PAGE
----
On the flip side, I’m on track to have a fully funded retirement when I am ready to retire. Why forgo a pleasure now to have more money than I need in the future?
I tend to agree. Believe it or not, it’s okay to spend money. And yes, this is true even if we’re just talking about wants as opposed to needs.
The key is to strike a balance, and to be mindful of these decisions. If you’re on track to hit your savings targets over your desired timeframe, then you officially have my permission to go spend money.
What Edward is really hinting at is an economic concept known as consumption smoothing, which involves balancing your saving and spending throughout your life to maintain an even (and as high as possible) standard of living over time.
If the case of the former, you’ll live an overly austere life in the early years only to wind up with more wealth than needed later in life. Not a terrible problem, but you could’ve loosened up and enjoyed yourself more along the way.
If the case of the latter (which I think is a more common problem), you’ll have an artificially high standard of living in the early years at the expense of your golden years. The end result will be delayed retirement and/or a greatly reduced standard of living late in life.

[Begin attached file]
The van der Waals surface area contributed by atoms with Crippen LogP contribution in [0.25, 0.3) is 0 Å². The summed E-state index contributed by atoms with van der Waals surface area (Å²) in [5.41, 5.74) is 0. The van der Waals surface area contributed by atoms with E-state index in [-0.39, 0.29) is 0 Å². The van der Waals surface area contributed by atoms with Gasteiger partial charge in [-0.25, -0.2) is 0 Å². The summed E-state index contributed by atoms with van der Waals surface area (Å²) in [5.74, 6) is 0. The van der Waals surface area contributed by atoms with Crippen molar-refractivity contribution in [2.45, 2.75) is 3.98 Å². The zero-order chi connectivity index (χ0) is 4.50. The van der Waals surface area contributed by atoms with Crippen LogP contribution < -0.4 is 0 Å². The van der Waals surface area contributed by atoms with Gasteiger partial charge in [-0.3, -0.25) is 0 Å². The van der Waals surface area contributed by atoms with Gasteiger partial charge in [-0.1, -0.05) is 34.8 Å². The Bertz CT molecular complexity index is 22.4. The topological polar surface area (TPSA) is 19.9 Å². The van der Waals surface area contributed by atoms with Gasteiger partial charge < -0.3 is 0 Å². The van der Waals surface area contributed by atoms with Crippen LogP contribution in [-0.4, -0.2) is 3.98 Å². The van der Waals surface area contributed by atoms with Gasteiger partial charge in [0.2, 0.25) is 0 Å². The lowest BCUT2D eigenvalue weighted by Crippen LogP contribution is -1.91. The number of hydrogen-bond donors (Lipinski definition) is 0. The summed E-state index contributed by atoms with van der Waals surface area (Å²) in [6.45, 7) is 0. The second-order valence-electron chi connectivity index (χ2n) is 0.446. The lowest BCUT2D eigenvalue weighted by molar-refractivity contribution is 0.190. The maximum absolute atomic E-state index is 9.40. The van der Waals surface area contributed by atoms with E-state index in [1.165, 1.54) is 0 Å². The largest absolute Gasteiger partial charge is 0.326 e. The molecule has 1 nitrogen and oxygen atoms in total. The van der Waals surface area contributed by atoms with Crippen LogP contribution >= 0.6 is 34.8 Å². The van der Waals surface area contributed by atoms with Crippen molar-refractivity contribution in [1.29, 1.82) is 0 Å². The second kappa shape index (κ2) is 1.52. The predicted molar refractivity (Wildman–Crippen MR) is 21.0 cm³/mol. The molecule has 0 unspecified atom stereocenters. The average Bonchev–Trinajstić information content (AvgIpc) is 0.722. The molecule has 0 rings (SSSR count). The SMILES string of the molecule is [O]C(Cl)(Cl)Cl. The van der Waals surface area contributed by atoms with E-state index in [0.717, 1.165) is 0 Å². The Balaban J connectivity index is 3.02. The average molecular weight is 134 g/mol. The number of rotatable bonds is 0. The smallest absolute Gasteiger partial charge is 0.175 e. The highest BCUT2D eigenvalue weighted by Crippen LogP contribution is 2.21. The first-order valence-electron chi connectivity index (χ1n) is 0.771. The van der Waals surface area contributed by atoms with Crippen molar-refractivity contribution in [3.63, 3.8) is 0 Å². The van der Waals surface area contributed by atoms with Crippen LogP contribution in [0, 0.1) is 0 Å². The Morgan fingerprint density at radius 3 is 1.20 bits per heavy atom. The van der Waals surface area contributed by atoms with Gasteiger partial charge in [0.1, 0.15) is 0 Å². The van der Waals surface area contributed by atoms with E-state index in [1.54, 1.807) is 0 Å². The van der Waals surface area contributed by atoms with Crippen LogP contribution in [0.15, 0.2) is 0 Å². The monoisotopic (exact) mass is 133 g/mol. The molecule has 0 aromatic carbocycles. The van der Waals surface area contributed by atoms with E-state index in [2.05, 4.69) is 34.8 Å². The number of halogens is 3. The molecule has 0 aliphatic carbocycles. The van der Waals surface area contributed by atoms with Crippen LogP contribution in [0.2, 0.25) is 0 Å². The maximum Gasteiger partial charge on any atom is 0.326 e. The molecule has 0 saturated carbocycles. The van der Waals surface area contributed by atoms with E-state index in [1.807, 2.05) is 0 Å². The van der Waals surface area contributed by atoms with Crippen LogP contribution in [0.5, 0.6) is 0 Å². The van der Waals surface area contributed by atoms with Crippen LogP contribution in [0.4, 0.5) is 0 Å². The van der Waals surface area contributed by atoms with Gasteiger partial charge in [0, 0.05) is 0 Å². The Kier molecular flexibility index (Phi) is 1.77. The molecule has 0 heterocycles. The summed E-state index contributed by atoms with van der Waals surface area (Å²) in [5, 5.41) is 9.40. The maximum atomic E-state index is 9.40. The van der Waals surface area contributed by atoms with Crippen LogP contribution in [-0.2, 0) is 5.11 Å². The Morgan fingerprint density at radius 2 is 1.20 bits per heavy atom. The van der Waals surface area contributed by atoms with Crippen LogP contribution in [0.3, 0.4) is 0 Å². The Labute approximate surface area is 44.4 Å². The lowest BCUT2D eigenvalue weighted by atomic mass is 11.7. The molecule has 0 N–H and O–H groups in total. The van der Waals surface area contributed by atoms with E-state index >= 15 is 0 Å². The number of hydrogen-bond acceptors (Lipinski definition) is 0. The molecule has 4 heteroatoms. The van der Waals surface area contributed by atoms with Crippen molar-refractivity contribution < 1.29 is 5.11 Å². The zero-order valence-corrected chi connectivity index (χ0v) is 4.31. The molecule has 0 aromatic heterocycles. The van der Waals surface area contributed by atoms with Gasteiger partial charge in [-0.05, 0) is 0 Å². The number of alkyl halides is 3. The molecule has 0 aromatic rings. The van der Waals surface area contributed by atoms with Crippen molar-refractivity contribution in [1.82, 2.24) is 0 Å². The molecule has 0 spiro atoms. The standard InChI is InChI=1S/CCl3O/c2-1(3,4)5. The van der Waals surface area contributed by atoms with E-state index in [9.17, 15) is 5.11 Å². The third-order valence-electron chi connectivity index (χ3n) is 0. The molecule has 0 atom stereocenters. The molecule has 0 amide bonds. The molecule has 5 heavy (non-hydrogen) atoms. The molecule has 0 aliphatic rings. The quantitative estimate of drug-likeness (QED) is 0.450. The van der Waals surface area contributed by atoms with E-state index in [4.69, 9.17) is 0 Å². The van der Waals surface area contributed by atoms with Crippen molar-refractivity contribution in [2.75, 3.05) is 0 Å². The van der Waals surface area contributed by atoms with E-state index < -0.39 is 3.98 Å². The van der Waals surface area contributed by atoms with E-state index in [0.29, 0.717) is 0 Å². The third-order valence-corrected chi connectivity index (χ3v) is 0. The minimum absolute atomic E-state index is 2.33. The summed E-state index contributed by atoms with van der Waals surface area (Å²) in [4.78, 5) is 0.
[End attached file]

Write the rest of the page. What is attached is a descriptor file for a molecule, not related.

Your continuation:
As attractive as this idea (i.e., consumption smoothing) sounds, it’s easier said than done. Figuring out exactly how much you need to save (or can spend) across different life stages is a very complex endeavor. And the stakes are quite high.
Related: Scott Burns has a good (if dated) book on the topic.
In my view, this is a potentially useful concept, but one that should be approached with caution. I say this because it’s all too easy to use the consumption smoothing worldview to postpone saving until some distant day in the future.
Yes, you’ll be able to save more money once the kids are on their own, but you’ll also have missed out on years (and years!) of compounding. Maybe it’s better to aim high and then just bail out earlier if you end up overshooting the goal.